After clearing the Redclaw traps early, (only 4 this morning), and taking about 15 minutes to pack up and get underway we headed out of Theresa Creek Dam toward Moranbah with the day already well on its way toward the predicted temperature of 35 degrees.
As we rolled past the Clermont Mine for the last time and headed toward the Peak Ranges we noticed that the landscape was markedly more fertile.
Maybe this is a result of the types of soil that were left after whatever cataclysmic upheaval caused the curious peaks in the area to ascend from beneath the earth.
Of the many peaks protruding straight from the plains the most notable is Wolfgang Peak.
Curious and beautiful from the first view of it on the horizon it prompts one to think of how this vertical monolith could have come to exist.
Could this enormous disturbance have been responsible for the formation of the many coal seams in the area? One can easily imagine the mind boggling force that caused these peaks to form washing the billions of tons of vegetation and animals that existed in the area into deep caverns to be buried under many metres of sediment. This would have no doubt caused the enormous pressure and heat combination required to turn the tons of vegetation and other life forms into the coal we treasure today as well as many of the other minerals in the area.
Of course this is at odds with the conventional theories of coalifiction that suggest a gradual building up of sediment over vegetation in a process spanning up to 350 million years.
I can see the possibilities of a very fast process possibly even taking place in just days. It is obvious that whatever caused the Peaks of this area to form was a one off event the magnitude of which has not been matched since, even by the many catastrophic earthquakes and volcanoes of the earth’s known history.
There are even studies that open the possibility that coal could be formed in as little as 36 weeks given the correct pressure, heat and lack of oxygen.
As we are travelling we often remark on the dead animals along the road. In this area many kangaroos are killed by cars and trucks. With the heat, the flies and the birds these carcases are stripped to skeletons very quickly.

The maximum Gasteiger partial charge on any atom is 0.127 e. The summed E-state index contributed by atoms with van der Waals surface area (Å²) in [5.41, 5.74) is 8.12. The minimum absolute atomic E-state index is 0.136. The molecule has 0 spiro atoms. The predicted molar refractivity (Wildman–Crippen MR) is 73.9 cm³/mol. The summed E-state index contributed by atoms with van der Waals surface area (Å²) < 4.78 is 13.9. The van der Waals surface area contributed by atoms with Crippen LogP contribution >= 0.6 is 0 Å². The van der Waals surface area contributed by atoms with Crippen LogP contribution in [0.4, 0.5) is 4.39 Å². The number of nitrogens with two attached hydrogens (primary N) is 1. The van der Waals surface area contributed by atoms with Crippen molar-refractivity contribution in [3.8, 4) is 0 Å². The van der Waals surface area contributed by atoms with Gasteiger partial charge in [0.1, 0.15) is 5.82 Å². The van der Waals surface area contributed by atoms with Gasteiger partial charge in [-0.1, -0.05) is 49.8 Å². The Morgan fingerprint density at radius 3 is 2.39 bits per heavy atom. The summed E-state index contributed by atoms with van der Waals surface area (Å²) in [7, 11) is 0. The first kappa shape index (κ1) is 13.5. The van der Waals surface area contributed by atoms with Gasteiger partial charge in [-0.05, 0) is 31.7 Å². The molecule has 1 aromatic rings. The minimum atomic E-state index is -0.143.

There are no signs of a gradual covering up of sediment preserving a fully intact body before it decays, something that would have needed to happen on a monumental scale in the conventional theory of gradual processes forming coal and oil over millions of years.
We found the area between Clermont and Moranbah pleasant and relaxing.
Arriving in Moranbah we found a larger town than we had expected with the outer reaches showing signs of construction of mining workers camps every where.
We went directly to the Coal Country Caravan Park and settled as we were met by my brother Pete and my two Nieces Thalia and Hayley.
I hadn’t seen Pete for a few years and it was great to see him again.
I was astounded at how Thalia and Hayley had grown.
After a tour of the town and some food shopping we went back to their house to wait for Marilyn to finish work.
It was a moving experience for me to realise that this little part of my family had grown and prospered in this town and I had completely lost touch with them and there day to day lives.
I found my two nieces to have a combination of qualities that very rarely occur all together.
Firstly they are stunningly beautiful, quiet yet chatty, extremely intelligent, ( well into the higher education bracket), well spoken, very well mannered, able to talk freely on an adult level, intensely interested in what others have to say and very loving and respectful to their parents.
They both have eyes that seem to encourage conversation and sparkle with genuine interest at what you are saying.
To see the affection the girls have for their father and visa versa was heart warming.
Later Marilyn came home for work and even though it has been a number of years since we have seen her she has not aged at all.
Her smile and her warmness were as I had always remembered and again the respect and adoration of the daughters for the mother and the mother for the daughters was obvious.
This side of my family has a warmness and a connection between each other that will ensure their common success and contentment.
The girls were fascinated with the stories of the family past and especially the many relating to their Dad.
It was a wonderful evening that I hope will be repeated more often in the future. For many reasons I hope we never lose touch for so long again not the least of which is the fascination of watching these two intelligent girls achieve the heights of their desires.